Skip to main content

Annan remains hopeful that political solution will end Western Sahara deadlock

Annan remains hopeful that political solution will end Western Sahara deadlock

Secretary-General Kofi Annan has for the past year kept up the hope that the parties in Western Sahara would break the current deadlock in the peace process so that the 14-year-old United Nations mission organizing a referendum for the territory could help them reach a mutually acceptable political solution, according to a new report.

Summing up the work of the UN Mission for the Referendum in Western Sahara (MINURSO), the report requested by the General Assembly covers Mr. Annan's recommendations to the Security Council over the past year, including the Council's routine renewals of MINURSO's mandate and repeated calls on the parties and States of the region to cooperate with the UN to end the current impasse there and make headway towards a political solution.

The report picks up in October 2004, with Mr. Annan informing the Council that the goal of enabling the people of Western Sahara to exercise their right to self-determination "remains elusive," and there had been no agreement on what could be done to overcome the existing deadlock over the Peace Plan initially proposed in 2003 by his then Personal Envoy James Baker, who has since resigned.

That plan envisaged a period of transition during which there would be a division of responsibilities between Morocco and the Frente POLISARIO before the holding of a referendum for self-determination.

Western Sahara, a territory on the north-west coast of Africa bordered by Morocco, Mauritania and Algeria, was administered by Spain until 1976. Both Morocco and Mauritania affirmed their claim to the territory, a claim opposed by the Popular Front for the Liberation of the Saguia el-Hamra and Rio de Oro (POLISARIO).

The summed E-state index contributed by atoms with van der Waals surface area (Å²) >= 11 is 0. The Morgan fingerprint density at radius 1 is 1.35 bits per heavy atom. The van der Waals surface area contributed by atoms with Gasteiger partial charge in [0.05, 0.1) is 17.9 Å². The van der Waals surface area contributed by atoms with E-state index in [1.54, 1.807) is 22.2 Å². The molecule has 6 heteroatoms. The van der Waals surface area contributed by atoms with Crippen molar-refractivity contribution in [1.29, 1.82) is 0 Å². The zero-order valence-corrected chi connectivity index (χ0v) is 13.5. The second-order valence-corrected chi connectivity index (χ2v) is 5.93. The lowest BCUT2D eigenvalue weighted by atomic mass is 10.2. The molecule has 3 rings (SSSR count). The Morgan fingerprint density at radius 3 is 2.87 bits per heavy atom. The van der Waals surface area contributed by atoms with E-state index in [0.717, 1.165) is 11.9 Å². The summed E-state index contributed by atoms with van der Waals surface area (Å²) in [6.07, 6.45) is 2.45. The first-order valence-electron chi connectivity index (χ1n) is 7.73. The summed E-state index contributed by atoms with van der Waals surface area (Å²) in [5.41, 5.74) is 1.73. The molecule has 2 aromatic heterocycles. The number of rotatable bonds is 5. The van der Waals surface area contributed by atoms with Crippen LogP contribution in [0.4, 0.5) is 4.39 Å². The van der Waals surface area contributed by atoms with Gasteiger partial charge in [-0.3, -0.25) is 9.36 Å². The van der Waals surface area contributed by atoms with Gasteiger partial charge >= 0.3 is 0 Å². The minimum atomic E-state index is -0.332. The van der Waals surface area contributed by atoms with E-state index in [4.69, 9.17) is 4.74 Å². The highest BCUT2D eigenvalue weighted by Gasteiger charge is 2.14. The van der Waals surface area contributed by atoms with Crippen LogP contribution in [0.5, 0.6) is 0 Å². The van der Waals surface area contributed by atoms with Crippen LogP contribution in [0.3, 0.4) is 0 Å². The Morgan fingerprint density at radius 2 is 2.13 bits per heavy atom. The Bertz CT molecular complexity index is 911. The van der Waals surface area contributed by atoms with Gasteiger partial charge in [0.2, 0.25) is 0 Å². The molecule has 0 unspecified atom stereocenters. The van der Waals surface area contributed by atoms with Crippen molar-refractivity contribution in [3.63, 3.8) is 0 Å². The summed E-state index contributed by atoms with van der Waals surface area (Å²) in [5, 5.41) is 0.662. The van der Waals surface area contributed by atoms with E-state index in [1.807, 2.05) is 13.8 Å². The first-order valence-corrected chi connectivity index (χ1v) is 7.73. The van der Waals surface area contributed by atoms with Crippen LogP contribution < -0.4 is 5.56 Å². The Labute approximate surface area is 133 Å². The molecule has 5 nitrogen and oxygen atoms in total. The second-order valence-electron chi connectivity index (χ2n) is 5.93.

The UN has been seeking a settlement since Spain's withdrawal and the ensuing fighting between Morocco, which had "reintegrated" the Territory, and the Frente POLISARIO, supported by Algeria. Mauritania renounced all claims to Western Sahara in 1979. MINURSO was set up in 1991 to monitor the ceasefire and to organize and conduct a referendum which would allow the people of Western Sahara to decide the Territory's future status.

Reporting the continuing deadlock in January of this year, Mr Annan said: "I remain prepared to help the parties find a solution to the current impasse." He also welcomed the continuing success of the family visits programme, which allowed refugees living in camps in south-western Algeria and residents of towns in Western Sahara to see each other, sometimes for the first time in nearly three decades.

By April of this year, Mr. Annan reported that the stalemate in the long-standing conflict had left tens of thousands of Saharan refugees living in deplorable conditions, relying for their survival on the generosity of the international community. Even though the political climate had improved, given the prevailing conditions on the ground, he argued that it would not be advisable to reduce MINURSO's size. He also repeated his willingness to help the parties reach a just, lasting and mutually acceptable political solution.